12 October 2015

Dam Failure - An American Love Story Grown Cold and Man Ahead of His Time

While much of the developing world is busy preparing, planning, and constructing new dams across the globe, places where dams were constructed a century ago are a harbinger for the catastrophe for human security in the long run due to these flood control/energy generation/storage structures. Check out America folks - this is what happens when you plan with economics in mind, rather than social and ecological frameworks at the center of development.

Recently a hurricane hit the East Coast of the United States. In particular, the hurricane hit South Carolina fairly hard, and they are still recovering. With all the news on TV it is hard to keep up with tragedy. It also seems that we've become a bit desensitized to the tragedy of flooding and coastal inundation. Hurricanes, storm surges, sea level rise once the subject of panic stricken legislators and scientists is mere background noise, perhaps the human toll wasn't high enough to merit attention. NPR released a fascinating analysis of what happened in South Carolina and why we should care - when I say we, I mean the we of the global community. Maybe we can learn from this failure.

The tragedy that occurred in South Carolina was not just about a storm, human cost, and loss of economic value to communities. It is another highlight of the potential major danger in the aging infrastructure in America - not just any aging infrastructure, but infrastructure that Americans trust and build their lives around according to that trust. The article includes some easy to navigate figures that capture the bind we are in - since we have no real cash in our current accounts - it has all gotten tied up in Medicare for the Babyboomers and our engagements overseas - we won't really be able to address this easily. Perhaps the solution is bonds, banks, taxing the rich - but who wants to talk about such things in an election year? We simply trust that the Army Corps of Engineers made decisions 60 years ago that were foolproof. But with privatization, much seems to have fallen out of the public responsibility and the public eye. Of the 87,000 dams in America, 65% are privately managed/owned and there is a major backlog on repairs.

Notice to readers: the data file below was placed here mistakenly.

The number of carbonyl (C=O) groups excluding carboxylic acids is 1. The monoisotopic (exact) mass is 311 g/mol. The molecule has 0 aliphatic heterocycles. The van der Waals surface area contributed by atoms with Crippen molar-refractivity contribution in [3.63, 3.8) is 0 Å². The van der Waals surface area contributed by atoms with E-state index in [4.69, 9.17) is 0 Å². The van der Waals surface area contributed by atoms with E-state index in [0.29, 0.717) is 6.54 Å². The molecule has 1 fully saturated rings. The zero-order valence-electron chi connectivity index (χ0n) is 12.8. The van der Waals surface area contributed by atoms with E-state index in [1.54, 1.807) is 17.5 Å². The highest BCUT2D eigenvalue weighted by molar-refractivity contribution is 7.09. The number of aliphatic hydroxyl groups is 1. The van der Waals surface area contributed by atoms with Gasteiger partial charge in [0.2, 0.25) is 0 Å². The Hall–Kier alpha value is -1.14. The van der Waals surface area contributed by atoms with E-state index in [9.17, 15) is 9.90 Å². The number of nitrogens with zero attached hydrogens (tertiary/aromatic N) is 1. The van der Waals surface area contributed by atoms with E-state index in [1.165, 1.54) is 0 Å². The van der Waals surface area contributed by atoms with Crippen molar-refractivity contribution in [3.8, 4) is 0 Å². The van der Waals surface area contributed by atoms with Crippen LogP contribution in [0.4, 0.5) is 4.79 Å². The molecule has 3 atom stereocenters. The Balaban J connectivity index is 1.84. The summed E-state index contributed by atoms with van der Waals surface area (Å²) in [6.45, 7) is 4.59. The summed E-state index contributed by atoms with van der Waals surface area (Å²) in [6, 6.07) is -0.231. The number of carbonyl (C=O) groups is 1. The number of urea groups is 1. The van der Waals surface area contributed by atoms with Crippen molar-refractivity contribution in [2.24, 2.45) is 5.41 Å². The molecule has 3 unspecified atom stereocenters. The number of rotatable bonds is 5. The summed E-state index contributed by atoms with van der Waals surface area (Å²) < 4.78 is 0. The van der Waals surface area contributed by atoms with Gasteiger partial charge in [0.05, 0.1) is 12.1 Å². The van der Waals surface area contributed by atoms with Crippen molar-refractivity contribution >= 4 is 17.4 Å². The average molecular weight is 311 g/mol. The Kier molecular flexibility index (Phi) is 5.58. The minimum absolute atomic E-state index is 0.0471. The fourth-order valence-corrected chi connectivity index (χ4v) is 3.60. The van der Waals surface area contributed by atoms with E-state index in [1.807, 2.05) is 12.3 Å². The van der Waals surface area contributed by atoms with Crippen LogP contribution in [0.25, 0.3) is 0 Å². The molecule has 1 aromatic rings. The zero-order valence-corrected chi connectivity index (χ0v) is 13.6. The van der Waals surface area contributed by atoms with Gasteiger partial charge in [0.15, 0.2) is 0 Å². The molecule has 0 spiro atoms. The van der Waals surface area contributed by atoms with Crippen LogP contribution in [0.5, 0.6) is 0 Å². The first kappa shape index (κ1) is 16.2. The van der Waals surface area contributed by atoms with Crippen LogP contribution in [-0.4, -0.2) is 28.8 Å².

For the Republicans in the audience - this is a perfect example of why privatization is not the answer - you don't have enough morality, responsibility, or ethical motivation in the private sector. 

We need another G.F. White. You probably haven't hear of him, but this brilliant geographer reasoned that while floods are an act of God, losses due to flooding is largely due to us, to human communities making poor decisions of development, perception, and trust.

His PhD dissertation, Human Adjustment to Floods, published in 1945 challenged the then burst of water development projects across the United States. A 20th century geographer White highlighted the folly of damming America's rivers and coastal areas which resulted in encouraging Americans to build in flood plains, especially poor Americans. His may be the only dissertation I have read all the way through. He was then recognized as someone who changed policy toward dam construction in the United States. His scholarship, which captures common sense approaches to water, including working with water - respecting the massive energy and power that the element has, not trying to harness and control such a destructive force. 

He also went beyond this in his scholarship. His contributions, according to Wikipedia citation, include the following:
  • How to bring safe water to all the world’s people as a human right
  • How to reduce significantly the global toll of hazard deaths and damages
  • How to facilitate peace, through joint water development and management
  • How to make geography (in particular) and science (in general) more useful to the world
  • How to enable people to coexist with nature and develop sustainably.

  • A man ahead of his time, I wonder what he would say about the recent failures in South Carolina, or how he would advise developing nations on dam construction?  

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